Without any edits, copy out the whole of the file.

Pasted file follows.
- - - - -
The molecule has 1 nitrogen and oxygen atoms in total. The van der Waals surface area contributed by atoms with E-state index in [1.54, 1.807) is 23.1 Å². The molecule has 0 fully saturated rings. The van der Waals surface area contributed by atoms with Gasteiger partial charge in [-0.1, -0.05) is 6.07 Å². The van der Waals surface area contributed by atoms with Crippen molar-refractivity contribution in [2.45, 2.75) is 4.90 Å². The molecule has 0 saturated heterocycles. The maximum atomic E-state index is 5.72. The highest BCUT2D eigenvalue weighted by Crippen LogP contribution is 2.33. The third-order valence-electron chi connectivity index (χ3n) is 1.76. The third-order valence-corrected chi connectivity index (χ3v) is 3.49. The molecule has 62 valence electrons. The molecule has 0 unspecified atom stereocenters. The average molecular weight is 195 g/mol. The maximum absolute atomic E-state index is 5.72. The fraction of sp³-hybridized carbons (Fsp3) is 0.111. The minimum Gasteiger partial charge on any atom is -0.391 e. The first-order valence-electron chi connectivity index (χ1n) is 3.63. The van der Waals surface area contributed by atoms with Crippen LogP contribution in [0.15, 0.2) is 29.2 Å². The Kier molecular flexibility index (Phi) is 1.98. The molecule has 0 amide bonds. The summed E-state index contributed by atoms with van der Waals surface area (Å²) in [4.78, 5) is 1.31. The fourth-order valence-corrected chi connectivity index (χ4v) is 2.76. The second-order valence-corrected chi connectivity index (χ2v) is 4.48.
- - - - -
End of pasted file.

The molecule has 1 nitrogen and oxygen atoms in total. The van der Waals surface area contributed by atoms with E-state index in [1.54, 1.807) is 23.1 Å². The molecule has 0 fully saturated rings. The van der Waals surface area contributed by atoms with Gasteiger partial charge in [-0.1, -0.05) is 6.07 Å². The van der Waals surface area contributed by atoms with Crippen molar-refractivity contribution in [2.45, 2.75) is 4.90 Å². The molecule has 0 saturated heterocycles. The maximum atomic E-state index is 5.72. The highest BCUT2D eigenvalue weighted by Crippen LogP contribution is 2.33. The third-order valence-electron chi connectivity index (χ3n) is 1.76. The third-order valence-corrected chi connectivity index (χ3v) is 3.49. The molecule has 62 valence electrons. The molecule has 0 unspecified atom stereocenters. The average molecular weight is 195 g/mol. The maximum absolute atomic E-state index is 5.72. The fraction of sp³-hybridized carbons (Fsp3) is 0.111. The minimum Gasteiger partial charge on any atom is -0.391 e. The first-order valence-electron chi connectivity index (χ1n) is 3.63. The van der Waals surface area contributed by atoms with Crippen LogP contribution in [0.15, 0.2) is 29.2 Å². The Kier molecular flexibility index (Phi) is 1.98. The molecule has 0 amide bonds. The summed E-state index contributed by atoms with van der Waals surface area (Å²) in [4.78, 5) is 1.31. The fourth-order valence-corrected chi connectivity index (χ4v) is 2.76. The second-order valence-corrected chi connectivity index (χ2v) is 4.48.